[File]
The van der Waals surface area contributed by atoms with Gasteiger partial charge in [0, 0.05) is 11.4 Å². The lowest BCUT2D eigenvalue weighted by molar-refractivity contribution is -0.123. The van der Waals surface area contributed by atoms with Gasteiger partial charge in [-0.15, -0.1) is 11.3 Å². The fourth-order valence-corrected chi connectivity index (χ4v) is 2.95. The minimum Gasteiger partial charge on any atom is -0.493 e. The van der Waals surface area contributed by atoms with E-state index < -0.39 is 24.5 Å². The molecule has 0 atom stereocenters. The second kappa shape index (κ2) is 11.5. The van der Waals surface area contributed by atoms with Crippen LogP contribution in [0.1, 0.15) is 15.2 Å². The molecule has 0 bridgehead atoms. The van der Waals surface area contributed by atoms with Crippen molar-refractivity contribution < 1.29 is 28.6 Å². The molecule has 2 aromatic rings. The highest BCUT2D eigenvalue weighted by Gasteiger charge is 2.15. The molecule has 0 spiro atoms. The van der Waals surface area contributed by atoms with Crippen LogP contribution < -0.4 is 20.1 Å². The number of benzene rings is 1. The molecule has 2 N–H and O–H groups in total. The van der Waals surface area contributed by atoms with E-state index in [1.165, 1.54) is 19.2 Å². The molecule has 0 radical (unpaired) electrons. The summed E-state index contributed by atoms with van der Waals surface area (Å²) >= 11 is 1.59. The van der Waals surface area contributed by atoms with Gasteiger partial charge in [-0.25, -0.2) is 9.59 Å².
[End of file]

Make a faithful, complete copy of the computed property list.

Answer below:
The van der Waals surface area contributed by atoms with Gasteiger partial charge in [0, 0.05) is 11.4 Å². The lowest BCUT2D eigenvalue weighted by molar-refractivity contribution is -0.123. The van der Waals surface area contributed by atoms with Gasteiger partial charge in [-0.15, -0.1) is 11.3 Å². The fourth-order valence-corrected chi connectivity index (χ4v) is 2.95. The minimum Gasteiger partial charge on any atom is -0.493 e. The van der Waals surface area contributed by atoms with E-state index < -0.39 is 24.5 Å². The molecule has 0 atom stereocenters. The second kappa shape index (κ2) is 11.5. The van der Waals surface area contributed by atoms with Crippen LogP contribution in [0.1, 0.15) is 15.2 Å². The molecule has 0 bridgehead atoms. The van der Waals surface area contributed by atoms with Crippen molar-refractivity contribution < 1.29 is 28.6 Å². The molecule has 2 aromatic rings. The highest BCUT2D eigenvalue weighted by Gasteiger charge is 2.15. The molecule has 0 spiro atoms. The van der Waals surface area contributed by atoms with Crippen LogP contribution < -0.4 is 20.1 Å². The number of benzene rings is 1. The molecule has 2 N–H and O–H groups in total. The van der Waals surface area contributed by atoms with E-state index in [1.165, 1.54) is 19.2 Å². The molecule has 0 radical (unpaired) electrons. The summed E-state index contributed by atoms with van der Waals surface area (Å²) >= 11 is 1.59. The van der Waals surface area contributed by atoms with Gasteiger partial charge in [-0.25, -0.2) is 9.59 Å².